—“No, I brought the string.”
They bantered for some time, me in the middle. August, for his part, scornfully glared at Geal. I think he liked her, but his foggy old mind couldn’t handle the emotions anymore. He gave her his dessert at supper, which she ate heartily without a word, giving him a shy smile in return.

Donn came out of her room on the morning of the seventh day. She had cried out loudly sometime around daybreak, afterward one of the nurses had come to me.
—“Doctor Jacob, I… Well, I don’t know where, but she, uh, found some toenail clippers.”
—“And, Nurse Tremaine?”
—“She took off all of her toenails, there’s blood everywhere…”
—“Jesus! Really? All of them?”
—“She seemed to be trying to actually cut off her toes with them, I think…”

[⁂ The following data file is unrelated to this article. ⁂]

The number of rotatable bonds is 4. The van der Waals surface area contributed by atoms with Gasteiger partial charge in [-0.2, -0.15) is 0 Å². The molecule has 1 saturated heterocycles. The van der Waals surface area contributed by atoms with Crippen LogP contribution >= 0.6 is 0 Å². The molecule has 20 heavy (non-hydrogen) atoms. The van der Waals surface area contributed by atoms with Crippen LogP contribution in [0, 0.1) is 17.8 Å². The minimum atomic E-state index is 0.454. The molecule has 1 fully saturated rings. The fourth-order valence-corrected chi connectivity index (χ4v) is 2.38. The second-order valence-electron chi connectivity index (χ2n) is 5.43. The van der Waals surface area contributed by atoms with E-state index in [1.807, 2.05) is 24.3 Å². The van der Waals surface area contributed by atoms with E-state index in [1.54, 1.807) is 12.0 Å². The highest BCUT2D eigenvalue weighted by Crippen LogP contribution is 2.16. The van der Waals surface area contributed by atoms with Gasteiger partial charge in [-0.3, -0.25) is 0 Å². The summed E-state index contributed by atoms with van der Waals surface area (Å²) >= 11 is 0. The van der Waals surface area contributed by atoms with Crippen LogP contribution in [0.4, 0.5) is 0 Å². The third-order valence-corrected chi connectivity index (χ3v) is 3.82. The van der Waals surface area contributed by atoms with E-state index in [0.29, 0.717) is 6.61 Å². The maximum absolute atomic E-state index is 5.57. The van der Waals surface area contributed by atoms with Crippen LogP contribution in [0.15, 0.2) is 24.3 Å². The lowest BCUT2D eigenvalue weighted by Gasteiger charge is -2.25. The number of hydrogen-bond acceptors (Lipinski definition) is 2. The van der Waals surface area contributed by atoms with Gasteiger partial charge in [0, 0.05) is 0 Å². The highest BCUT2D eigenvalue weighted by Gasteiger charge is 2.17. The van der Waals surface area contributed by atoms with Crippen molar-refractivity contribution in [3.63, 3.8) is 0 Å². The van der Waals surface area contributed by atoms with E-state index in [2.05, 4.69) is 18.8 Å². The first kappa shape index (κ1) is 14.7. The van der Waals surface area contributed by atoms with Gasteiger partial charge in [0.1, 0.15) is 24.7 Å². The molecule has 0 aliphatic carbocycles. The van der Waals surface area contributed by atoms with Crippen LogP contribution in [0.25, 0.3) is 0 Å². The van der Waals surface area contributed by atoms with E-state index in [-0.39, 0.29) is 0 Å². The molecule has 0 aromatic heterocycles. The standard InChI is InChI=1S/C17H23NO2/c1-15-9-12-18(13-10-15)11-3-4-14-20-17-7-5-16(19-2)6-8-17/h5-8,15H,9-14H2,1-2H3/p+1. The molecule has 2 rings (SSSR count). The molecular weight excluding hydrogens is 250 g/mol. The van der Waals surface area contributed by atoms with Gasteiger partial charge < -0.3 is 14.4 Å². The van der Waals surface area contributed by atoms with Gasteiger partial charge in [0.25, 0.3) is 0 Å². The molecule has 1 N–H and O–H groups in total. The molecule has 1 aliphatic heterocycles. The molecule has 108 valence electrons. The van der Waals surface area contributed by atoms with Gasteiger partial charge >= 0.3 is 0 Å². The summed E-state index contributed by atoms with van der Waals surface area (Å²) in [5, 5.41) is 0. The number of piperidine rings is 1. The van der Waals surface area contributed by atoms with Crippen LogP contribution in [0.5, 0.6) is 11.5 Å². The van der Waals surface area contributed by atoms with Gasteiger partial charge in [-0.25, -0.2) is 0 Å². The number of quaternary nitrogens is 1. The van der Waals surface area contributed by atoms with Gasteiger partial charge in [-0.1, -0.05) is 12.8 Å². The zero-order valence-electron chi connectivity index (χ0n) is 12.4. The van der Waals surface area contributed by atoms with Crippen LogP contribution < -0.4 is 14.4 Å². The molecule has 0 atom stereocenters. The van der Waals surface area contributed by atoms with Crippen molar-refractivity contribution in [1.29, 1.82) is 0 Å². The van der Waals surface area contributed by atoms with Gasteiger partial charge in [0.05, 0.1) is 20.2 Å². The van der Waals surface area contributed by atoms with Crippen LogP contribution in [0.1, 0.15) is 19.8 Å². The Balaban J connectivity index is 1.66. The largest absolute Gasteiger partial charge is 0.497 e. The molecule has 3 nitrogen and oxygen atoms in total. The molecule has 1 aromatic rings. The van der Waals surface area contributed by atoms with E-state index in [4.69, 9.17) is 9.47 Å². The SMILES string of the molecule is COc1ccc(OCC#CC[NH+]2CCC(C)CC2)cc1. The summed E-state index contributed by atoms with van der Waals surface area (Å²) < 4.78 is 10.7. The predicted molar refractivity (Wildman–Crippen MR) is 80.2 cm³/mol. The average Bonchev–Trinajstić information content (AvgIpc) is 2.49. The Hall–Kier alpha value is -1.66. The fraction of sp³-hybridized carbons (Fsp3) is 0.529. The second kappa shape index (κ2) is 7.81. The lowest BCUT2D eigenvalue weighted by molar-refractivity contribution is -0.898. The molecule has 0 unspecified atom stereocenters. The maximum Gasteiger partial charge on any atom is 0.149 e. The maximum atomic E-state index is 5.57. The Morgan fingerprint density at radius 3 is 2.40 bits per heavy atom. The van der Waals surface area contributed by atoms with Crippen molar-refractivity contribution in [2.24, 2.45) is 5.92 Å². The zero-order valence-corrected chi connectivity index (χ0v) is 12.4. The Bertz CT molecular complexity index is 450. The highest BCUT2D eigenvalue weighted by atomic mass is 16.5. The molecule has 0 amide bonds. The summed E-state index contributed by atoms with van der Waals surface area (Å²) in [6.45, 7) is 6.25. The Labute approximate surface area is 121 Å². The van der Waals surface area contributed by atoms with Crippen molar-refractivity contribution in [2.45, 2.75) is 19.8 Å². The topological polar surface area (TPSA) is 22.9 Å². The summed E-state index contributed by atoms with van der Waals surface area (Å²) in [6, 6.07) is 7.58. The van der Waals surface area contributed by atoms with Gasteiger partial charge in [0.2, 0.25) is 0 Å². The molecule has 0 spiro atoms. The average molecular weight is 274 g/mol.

Her feet were bandaged up, and she limped over to the couch where Geal was curled into a ball. The two of them sat together and stared at the floor all morning, not eating, speaking or moving. August kept hobbling by and glaring at the pair, muttering to himself about his missing slippers.

After dinner all the patients were mostly gathered around the television—except for the young woman who thought the people inside the “Teevee Box” were going to use radio-waves to brainwash her into sending them all of her money, and the two sisters—I remember distinctly the sound of a startled yelp, followed by a gruff voice choking out a raspy scream.

The staff all raced down the hall to where the sound came from and found August standing in front of one of the patient quarter’s open entrance, holding his hand to his throat in the universal sign of distress. The first nurse who made it to him turned and saw what he did: